I’ve had the pleasure of using Quick and Dirty Feed Parser 1.0 in Geeky Reads and in my new budding project, JSONify, and QD Feed Parser has performed excellently in its response time in both of those services thus far.

I’m also building a line of Windows Phone 7 applications on top of Quick and Dirty Feed Parser 1.0, and it’s made life rather easy for me in the scheme of things.

You can read the full release notes for Quick and Dirty Feed Parser 1.01 on CodePlex, and by all means please feel free to leave me feedback here if you’ve had a chance to try the project yourself.

Contributors Wanted!

We’re actively looking for contributors who want to help make Quick and Dirty Feed Parser even better. If you’re interested, feel free to ping me via CodePlex or leave a comment below!

Update: Quick and Dirty Feed Parser Added to NuGet

Quick and Dirty Feed Parser is now available on NuGet! http://nuget.codeplex.com/

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What Drives a Startup Founder?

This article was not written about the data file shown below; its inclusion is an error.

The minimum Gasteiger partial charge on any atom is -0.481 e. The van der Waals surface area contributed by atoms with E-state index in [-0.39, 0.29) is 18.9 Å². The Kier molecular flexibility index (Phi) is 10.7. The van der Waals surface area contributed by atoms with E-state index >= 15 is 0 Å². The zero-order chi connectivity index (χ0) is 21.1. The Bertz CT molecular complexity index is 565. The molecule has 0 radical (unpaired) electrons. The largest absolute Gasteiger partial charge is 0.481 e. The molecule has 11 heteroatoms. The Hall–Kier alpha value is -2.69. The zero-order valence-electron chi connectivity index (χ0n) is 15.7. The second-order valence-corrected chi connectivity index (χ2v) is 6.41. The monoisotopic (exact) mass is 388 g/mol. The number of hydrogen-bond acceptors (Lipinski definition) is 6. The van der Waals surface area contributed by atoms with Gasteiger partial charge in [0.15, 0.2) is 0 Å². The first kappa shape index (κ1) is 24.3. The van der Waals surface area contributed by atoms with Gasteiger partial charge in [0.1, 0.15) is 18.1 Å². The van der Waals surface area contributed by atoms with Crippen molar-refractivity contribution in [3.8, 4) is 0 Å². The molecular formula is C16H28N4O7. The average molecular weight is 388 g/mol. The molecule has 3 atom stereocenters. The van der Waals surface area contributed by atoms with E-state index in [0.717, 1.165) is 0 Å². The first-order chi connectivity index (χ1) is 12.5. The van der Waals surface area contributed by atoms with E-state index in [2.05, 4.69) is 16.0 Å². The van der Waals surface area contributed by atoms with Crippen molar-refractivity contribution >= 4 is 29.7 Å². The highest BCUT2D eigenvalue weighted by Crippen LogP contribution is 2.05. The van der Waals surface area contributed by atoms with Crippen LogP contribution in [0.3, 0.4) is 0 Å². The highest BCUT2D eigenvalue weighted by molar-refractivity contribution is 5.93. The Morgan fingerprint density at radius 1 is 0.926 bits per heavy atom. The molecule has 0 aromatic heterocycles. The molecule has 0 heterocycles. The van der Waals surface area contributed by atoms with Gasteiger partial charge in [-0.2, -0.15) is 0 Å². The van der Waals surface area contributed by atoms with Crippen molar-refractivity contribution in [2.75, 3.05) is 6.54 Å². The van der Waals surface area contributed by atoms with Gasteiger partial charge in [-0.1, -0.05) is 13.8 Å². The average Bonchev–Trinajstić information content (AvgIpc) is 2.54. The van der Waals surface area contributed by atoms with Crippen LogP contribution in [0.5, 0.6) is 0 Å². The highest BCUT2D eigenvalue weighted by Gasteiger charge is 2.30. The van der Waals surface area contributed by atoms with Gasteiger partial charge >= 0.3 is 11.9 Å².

January 18, 2011 13:21 by Aaronontheweb in Startup // Tags: // Comments (6)

I’ve been working on numerous projects since the year began, and on Sunday night I finally got around to watching The Social Network. My expectation was that the movie was going to be a breathless attempt by Hollywood to insert themselves in something cool and relevant, a tin-eared paean to their own importance. “Hey, we can be part of the social media revolution too – check out this awesome movie we made!”

But I was wrong – the movie was excellent. I assume that aside from some specific numbers regarding equity and valuation that the movie is a pretty accurate depiction of the early years of Facebook. I don’t know Mark, but from the movie I gathered that he was a socially challenged person who was very, very focused on getting one thing done.

What Drives Me

The image that gripped me most from The Social Network was the scene where Mark and the early Facebook engineering team were living together in a small house in Palo Alto, hammering out code and taking ziplines into the swimming pool. I thought “that’s what an adventure looks like – this is what being in a startup should be all about.”